Clinical value of imaging for lymph nodes evaluation with particular emphasis on ultrasonography

L. Chiorean, X. W. Cui, S. A. Klein, J. Budjan, Z. Sparchez, M. Radzina, C. Jenssen, Y. Dong, C. F. Dietrich

Research output: Contribution to journalArticlepeer-review

17 Citations (Scopus)


Enlarged or irregular lymph nodes (LNs) are clinical and imaging findings in a large variety of malignant and non-malignant diseases. A comprehensive diagnostic work up is usually necessary in order to differentiate the benign or the malignant nature of the altered LNs. The diagnosis has to be made using all clinical information and, if necessary, assessed LNs need to be biopsied and further, histologically or microbiologically characterized. However, imaging techniques, and particularly ultrasonography (US), are essential on the way to the final diagnosis, from initial detection and characterization to follow-up of biopsy guidance. Computed-tomography (CT) and/or magnetic resonance imaging (MRI) are of great value for oncological diseases staging and treatment monitoring. Imaging techniques are helpful in distinguishing between benign and malignant LNs disease as well as between LNs metastases and lymphoma in most cases. Furthermore, imaging can define the extent and distribution of malignant diseases. It may assist, through the use of particular techniques such as elastography, to identify the most suspicious LN to be biopsied and to guide targeted biopsies from the most suspicious areas. It also serves as the main tool for the evaluation of treatment response in malignant diseases. The quality of LNs imaging has remarkably improved in recent years. New methods, such as contrast-enhanced ultrasonography (CEUS), elastography, positron emission tomography (PET)/PET-CT, as well as diffusion weighted imaging (DWI) in MRI, have already led to substantial changes in clinical practice. This review describes the most recent imaging techniques for LNs assessment, and their particular clinical value, with a special emphasis on the role of US techniques. Strengths and weaknesses of different imaging tools are discussed comprehensively, highlighting the importance of a corroborative attitude for successful management of each particular case.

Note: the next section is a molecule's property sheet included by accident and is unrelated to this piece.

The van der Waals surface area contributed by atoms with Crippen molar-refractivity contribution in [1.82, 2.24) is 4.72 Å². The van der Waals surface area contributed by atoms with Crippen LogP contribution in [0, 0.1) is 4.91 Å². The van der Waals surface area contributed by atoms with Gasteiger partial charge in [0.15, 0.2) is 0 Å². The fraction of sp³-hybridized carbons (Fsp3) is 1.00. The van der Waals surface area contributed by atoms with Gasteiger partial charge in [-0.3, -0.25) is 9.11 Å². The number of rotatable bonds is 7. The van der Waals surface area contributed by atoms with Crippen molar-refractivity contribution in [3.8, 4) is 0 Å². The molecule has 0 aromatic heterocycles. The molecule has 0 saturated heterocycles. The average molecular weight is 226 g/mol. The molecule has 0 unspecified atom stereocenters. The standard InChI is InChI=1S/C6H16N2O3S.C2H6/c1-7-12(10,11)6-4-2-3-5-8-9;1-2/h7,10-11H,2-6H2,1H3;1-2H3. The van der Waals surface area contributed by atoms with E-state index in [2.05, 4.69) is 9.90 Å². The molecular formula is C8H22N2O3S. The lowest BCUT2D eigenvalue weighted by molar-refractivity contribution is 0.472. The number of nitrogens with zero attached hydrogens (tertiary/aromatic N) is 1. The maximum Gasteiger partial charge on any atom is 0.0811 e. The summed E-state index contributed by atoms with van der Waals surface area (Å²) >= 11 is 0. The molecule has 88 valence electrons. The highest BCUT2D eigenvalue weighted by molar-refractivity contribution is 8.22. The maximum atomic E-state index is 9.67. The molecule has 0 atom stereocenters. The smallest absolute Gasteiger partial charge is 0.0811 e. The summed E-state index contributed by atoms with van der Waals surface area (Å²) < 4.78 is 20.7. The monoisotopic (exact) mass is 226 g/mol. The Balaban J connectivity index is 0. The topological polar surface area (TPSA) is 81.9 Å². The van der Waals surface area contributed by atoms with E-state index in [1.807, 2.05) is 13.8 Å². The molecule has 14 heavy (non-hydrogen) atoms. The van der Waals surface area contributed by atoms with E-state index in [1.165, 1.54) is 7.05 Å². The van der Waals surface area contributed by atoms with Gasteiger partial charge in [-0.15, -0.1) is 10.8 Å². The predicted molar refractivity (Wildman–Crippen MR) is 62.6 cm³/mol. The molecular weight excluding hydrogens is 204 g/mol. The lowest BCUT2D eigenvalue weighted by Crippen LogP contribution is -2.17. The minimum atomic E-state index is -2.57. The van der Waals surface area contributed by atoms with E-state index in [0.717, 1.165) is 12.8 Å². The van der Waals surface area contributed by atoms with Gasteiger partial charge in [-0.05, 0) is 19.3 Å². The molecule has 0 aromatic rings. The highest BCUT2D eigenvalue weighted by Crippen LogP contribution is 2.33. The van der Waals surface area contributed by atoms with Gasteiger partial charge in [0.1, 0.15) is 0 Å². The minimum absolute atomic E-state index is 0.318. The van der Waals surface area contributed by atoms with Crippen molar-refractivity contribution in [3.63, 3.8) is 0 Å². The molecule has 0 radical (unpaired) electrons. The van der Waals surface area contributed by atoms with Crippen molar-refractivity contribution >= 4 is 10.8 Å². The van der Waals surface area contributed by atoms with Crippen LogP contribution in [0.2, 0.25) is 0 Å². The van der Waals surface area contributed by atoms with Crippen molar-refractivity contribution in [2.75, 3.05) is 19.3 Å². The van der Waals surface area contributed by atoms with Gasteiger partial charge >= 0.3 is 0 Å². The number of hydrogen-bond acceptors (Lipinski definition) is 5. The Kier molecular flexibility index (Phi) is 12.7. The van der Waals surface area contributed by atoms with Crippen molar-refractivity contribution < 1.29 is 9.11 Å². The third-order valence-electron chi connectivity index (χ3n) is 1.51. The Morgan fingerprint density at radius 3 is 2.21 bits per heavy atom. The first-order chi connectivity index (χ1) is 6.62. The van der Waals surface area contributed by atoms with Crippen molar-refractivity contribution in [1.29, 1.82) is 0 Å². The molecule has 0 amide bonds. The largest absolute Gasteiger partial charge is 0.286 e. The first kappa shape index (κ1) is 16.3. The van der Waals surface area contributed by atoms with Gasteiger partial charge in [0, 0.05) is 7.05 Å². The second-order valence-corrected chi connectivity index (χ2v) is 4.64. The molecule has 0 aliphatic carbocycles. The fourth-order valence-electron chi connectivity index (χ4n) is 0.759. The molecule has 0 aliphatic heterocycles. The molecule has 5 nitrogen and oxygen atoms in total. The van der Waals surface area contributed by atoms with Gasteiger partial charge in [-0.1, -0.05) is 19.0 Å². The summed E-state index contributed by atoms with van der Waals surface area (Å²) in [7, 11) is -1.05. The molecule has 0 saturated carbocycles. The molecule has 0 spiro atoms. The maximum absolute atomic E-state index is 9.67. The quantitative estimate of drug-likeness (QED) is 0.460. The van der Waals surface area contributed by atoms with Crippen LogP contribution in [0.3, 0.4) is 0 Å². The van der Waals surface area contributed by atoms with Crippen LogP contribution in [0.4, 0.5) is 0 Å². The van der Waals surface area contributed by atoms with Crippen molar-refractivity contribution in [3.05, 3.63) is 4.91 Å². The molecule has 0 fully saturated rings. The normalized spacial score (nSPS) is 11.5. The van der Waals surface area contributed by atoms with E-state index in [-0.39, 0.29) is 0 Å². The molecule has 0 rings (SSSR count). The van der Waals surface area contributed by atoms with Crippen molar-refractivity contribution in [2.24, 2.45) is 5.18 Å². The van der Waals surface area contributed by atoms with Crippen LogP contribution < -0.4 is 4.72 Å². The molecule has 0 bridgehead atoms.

Original languageEnglish
Pages (from-to)774-790
Number of pages17
JournalZeitschrift fur Gastroenterologie
Issue number8
Publication statusPublished - 1 Aug 2016
Externally publishedYes


  • computed tomography
  • contrast-enhanced ultrasound
  • diffusion weighted imaging
  • elastography
  • imaging
  • magnetic resonance imaging
  • positron emission tomography

Field of Science*

  • 3.2 Clinical medicine

Publication Type*

  • 1.1. Scientific article indexed in Web of Science and/or Scopus database


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